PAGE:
So when a big decision confronts them and emotions are boiling, they turn to their in-house Solomon, also known as Ozzie Newsome. They do so knowing full well that he'll ask them to wait.
"It's kind of a running joke with us that Dad doesn't give you an answer right away," said Bisciotti, the Ravens owner. "You bring him your requests and then you have to wait a day to get your answer from Ozzie. If he agrees with us, the day didn't kill us. If he doesn't agree, he's thought about it and has some pros and cons that maybe we didn't think of. Or maybe our tempers and anxieties have calmed down. It just always works in our favor. He's always a calming presence."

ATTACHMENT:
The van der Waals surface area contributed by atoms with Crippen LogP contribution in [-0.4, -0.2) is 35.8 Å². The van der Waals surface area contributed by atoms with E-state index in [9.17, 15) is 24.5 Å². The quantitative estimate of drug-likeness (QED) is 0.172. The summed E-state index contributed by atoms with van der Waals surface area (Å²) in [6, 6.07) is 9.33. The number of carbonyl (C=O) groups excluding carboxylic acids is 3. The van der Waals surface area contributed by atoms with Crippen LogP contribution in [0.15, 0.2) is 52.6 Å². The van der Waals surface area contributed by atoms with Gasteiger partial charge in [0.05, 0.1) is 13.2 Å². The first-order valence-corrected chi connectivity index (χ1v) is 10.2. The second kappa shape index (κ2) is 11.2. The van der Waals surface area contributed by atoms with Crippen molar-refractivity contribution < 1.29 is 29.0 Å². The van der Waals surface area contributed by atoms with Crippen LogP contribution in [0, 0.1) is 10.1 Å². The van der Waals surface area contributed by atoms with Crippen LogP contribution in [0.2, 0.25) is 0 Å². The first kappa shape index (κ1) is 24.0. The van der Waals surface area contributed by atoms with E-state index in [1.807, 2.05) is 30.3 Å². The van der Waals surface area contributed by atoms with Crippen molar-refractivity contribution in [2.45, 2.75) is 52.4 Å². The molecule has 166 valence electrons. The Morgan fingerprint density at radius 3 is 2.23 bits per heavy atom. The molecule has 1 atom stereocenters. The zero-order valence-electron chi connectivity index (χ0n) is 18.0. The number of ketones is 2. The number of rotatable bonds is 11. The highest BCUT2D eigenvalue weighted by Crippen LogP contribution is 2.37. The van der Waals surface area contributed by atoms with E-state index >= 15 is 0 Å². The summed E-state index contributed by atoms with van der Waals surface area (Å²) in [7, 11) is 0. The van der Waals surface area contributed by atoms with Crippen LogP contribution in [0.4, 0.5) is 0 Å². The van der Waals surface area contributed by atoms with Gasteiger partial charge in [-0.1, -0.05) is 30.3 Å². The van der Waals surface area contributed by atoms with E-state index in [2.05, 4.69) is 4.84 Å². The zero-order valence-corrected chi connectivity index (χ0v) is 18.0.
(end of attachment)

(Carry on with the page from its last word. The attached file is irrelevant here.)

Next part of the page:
Newsome's ability to look past the emotion of the moment was the story of the Ravens' offseason. Coming off a Super Bowl victory, he could have forsaken his long-term plan and clung to as many players as possible. Instead, he moved rapidly to redesign the roster.
Whatever happens when the Ravens take the field in Denver on Thursday night to open the NFL season, the tale of 2013 will be different than that of 2012.
There are plenty of reasons to feel uncertain about this season's Ravens, from the absence of retired linebacker Ray Lewis to the lack of familiar pass catchers. Because the Ravens could start as many as six new players, some experts are picking the Cincinnati Bengals to win the AFC North and some see the Ravens failing to make the playoffs.
But talk to players, coaches and fans and they express little fear that the franchise will lose its way.